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Generally, a quitclaim is a formal renunciation of a legal claim against some other person, or of a right to land. A person who quitclaims renounces or relinquishes a claim to some legal right, or transfers a legal interest in land. Originally a common-law concept dating back to Medieval England, the expression is in modern times mostly restricted to North American law, where it often refers specifically to a transfer of ownership or some other interest in real property.
Commonly, quitclaims are used in situations where a grantor transfers any interest they have in property to a recipient (the grantee) but without offering any guarantee as to the extent of that interest. There may even be no guarantee that the grantor owns the property or has any legal interest in it whatsoever. Specific situations where a precise definition of the grantor's interest (if any) may be unnecessary include property transferred as a gift, to a family member, or into a business entity. Another typical use is where there was a previous assignment that is under some question, and a subsequent assignment "quitclaims" the same property to the same grantee, on terms that perfect the possible defect (without conceding that the defect exists, and with no warranty that the grantor has any residual interest to transfer).
The legal instrument by which the transfer is effected may be known as a quitclaim deed or a quitclaim agreement. Details of the instrument itself, and the typical circumstances of use, vary by U.S. state.
The common law concept of quitclaim dates back to medieval England. Its purpose was to provide a straightforward way for a tenant or other person in actual possession of some land to acquire additional rights in it from some other person. For example, a tenant in possession might acquire a fee simple in the land from a superior landowner such as a freeholder. In such a case, the use of quitclaim circumvented the multistep process of the tenant having to formally give up possession to the original freeholder, merely in order to be re-granted possession by feoffment as freeholder in their own right.
Quitclaim may originally have been an oral transaction, but by the thirteenth century a formal sealed document or court record had become necessary. A famous early example is the Quitclaim of Canterbury of 1189, by which Richard I reversed the Treaty of Falaise, transferring his claims on Scotland to William the Lion.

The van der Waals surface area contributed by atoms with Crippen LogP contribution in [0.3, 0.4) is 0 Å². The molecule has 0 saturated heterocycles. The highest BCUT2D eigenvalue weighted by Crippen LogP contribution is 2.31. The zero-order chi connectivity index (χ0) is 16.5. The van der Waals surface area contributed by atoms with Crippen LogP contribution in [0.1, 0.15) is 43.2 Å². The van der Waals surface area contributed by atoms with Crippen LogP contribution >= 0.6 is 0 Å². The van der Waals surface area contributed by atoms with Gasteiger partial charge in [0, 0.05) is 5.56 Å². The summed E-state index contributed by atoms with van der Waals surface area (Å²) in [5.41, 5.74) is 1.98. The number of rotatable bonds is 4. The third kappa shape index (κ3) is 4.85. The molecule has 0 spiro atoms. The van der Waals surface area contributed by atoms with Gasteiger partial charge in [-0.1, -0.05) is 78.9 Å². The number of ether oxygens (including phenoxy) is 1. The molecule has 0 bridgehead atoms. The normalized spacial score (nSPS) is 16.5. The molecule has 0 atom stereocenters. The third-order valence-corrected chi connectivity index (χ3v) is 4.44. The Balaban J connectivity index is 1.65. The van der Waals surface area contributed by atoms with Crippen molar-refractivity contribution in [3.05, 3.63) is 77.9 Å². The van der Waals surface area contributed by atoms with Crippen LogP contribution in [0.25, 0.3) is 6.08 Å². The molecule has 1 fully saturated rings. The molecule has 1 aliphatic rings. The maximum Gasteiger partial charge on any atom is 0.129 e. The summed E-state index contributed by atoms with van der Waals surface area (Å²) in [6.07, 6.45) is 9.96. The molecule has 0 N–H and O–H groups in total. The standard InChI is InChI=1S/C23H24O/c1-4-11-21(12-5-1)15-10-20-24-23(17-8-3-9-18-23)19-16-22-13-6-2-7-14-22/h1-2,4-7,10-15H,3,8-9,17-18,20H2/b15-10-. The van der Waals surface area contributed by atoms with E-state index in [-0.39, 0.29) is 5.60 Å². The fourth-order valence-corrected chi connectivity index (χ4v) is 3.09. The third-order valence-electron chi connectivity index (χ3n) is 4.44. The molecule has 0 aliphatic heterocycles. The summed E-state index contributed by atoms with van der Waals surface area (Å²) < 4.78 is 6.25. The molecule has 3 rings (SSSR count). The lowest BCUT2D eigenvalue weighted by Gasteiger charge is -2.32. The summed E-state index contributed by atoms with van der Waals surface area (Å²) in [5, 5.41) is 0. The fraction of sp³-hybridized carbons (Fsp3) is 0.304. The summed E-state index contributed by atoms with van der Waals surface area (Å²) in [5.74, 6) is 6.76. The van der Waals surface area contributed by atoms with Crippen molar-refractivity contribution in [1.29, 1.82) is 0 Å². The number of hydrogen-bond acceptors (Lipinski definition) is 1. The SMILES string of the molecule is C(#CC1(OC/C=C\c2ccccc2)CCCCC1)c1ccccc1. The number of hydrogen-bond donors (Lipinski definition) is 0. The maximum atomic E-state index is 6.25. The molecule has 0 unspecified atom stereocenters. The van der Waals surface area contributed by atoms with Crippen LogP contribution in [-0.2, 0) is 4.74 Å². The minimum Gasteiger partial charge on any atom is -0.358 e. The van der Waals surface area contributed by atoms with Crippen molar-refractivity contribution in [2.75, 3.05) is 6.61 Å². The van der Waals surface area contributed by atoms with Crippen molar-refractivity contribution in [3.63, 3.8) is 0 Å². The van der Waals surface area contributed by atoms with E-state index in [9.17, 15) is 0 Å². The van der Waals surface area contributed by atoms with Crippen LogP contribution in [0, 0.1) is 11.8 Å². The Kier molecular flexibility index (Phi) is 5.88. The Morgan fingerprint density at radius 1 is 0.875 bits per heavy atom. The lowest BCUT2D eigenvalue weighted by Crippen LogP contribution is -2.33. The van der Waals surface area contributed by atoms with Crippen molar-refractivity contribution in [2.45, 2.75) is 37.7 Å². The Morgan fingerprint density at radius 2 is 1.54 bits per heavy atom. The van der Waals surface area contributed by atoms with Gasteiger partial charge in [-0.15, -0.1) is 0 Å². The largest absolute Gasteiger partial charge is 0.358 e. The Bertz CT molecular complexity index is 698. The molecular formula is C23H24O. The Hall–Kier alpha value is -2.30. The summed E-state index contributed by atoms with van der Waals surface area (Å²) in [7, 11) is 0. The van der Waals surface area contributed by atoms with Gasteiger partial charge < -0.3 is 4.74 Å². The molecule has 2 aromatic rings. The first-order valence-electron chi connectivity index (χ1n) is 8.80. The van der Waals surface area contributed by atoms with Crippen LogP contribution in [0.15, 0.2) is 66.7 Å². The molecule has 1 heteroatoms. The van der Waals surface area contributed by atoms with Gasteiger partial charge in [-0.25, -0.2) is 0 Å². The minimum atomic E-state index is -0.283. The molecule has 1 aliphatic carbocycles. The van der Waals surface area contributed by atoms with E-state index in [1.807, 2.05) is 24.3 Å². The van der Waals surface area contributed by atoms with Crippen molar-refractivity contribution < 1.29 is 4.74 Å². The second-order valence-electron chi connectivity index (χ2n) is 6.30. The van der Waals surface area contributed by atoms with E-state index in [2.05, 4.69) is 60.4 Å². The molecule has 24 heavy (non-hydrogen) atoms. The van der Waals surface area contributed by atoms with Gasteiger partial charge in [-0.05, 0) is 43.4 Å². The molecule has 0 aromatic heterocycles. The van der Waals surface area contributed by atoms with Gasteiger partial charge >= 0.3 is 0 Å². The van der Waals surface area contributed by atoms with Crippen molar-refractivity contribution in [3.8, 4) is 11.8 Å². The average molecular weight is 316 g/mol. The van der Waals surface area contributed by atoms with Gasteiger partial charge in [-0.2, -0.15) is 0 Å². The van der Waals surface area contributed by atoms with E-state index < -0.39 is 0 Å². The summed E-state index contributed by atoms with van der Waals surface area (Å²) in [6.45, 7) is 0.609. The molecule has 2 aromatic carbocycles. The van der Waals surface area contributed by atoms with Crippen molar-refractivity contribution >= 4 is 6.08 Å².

In most arms-length real property transactions, such as a house sale, it is normal for the seller or grantor to warrant that they actually own the property or the interest in it that they are purporting to transfer. But a quitclaim deed contains no such warranty, and the grantee is entitled only to whatever interest the grantor actually possesses at the time. Indeed, the quitclaim deed may offer the grantee no warranty at all even as to the status of the property's title (ownership), and there may be no guarantee that the grantor owns any interest in the property at all.
Because of the lack of warranty, quitclaim deeds are most often used in specific situations where a precise definition of the grantor's interest is unnecessary, such as where property is being transferred as a gift, to a family member, or into a business entity. For example, when a spouse is to acquire the marital home as part of a divorce settlement, the other spouse may be able to transfer their full interest quickly and inexpensively via a quitclaim deed. A quitclaim deed may also be used to transfer title of a property to a purchaser following a foreclosure auction. Typically such a deed will not warrant that the property title is free and clear, and it remains up to the grantee to check that the property is not subject to any legal encumbrances.
Usage varies by state, and in Massachusetts quitclaim deeds include statutory warranties (similar to “special warranty deeds” in other states) and are the norm rather than the exception.
Execution of a quitclaim deed is relatively simple, and may require little more than the signature of the parties. Some states require the deed to be notarized or acknowledged before a notary. Some states permit a jurat, also known as a verification upon oath or affirmation, in which the affiant swears to the truth of the contents of the document, and signs the document in front of the notary.